The Hunchback of Notre Dame Reviews
Hugo's eye for characterization, complex interconnected plots, revolutionary fervor, the healing power of religion, social outcasts, and love is on full display in this film adaptation of his novel Notre Dame de Paris. The script gives the basics, the skeleton, that the novel fills out, but considering Hugo's loquaciousness, the screenplay is nonetheless an achievement. Charles Laughton is at his most affecting. The burly character actor becomes Quasimodo with the same alacrity that he became Henry VIII. Comparable to Phillip Seymour Hoffman of our time (though a talent truly to say beyond compare), Laughton was his era's artist.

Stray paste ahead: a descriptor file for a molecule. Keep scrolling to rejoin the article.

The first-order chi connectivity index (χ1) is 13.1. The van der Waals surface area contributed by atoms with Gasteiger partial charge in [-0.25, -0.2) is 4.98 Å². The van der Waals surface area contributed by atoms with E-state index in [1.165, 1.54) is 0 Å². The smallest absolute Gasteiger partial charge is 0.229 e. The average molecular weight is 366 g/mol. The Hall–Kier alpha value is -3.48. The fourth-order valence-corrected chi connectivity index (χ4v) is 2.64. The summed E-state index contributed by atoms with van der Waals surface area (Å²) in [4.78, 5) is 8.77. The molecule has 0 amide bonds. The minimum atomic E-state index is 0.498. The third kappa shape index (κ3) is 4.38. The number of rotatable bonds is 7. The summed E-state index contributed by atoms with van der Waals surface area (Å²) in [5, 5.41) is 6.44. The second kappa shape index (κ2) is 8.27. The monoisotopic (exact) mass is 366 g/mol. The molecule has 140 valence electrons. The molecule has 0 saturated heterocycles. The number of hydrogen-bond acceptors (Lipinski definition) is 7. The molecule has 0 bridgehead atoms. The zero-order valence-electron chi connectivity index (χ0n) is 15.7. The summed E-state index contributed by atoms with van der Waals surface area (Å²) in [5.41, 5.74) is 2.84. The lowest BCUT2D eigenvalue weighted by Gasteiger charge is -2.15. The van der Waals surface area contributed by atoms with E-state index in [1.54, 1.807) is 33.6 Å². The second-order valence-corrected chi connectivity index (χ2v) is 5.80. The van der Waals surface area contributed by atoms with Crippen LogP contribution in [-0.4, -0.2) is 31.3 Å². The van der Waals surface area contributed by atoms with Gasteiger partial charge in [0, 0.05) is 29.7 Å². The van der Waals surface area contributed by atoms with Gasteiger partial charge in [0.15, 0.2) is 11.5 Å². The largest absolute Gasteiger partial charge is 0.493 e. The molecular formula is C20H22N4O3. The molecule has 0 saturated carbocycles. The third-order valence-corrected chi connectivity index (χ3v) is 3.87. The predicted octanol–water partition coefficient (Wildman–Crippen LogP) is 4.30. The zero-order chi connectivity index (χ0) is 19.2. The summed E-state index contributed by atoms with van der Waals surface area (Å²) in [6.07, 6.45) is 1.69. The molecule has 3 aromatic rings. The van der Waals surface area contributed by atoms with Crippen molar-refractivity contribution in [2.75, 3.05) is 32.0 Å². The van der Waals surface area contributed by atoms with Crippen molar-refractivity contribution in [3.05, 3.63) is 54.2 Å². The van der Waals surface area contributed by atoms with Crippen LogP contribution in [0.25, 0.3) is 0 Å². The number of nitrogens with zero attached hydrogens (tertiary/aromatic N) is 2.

Overall, this is a thrilling and emotional adaptation of an excellent novel.
Film is set in 15th century France, a gypsy girl Esmerlada (Maureen O'Hara) is accused of being a witch and practicing sorcery-she is framed for murder by CJ (Chief-Justice). Her fate lies in the hands of deformed ugly looking Notre Dame Cathedral bellringer Quasimodo (Charles Laughton).
As soon as I laid my eyes on first-appearance of Laughton, I was mesmerized with aghast makeup, done on him. His lanky postures and body-shivering performance. Very touchy film, balances the equal shift of subplots on both sides 'love'/'humane feelings'/'fair justice'. Although, I haven't seen the other versions (and I do plan to see), I believe Charles has cemented the big nail into earth with big blow (his performance).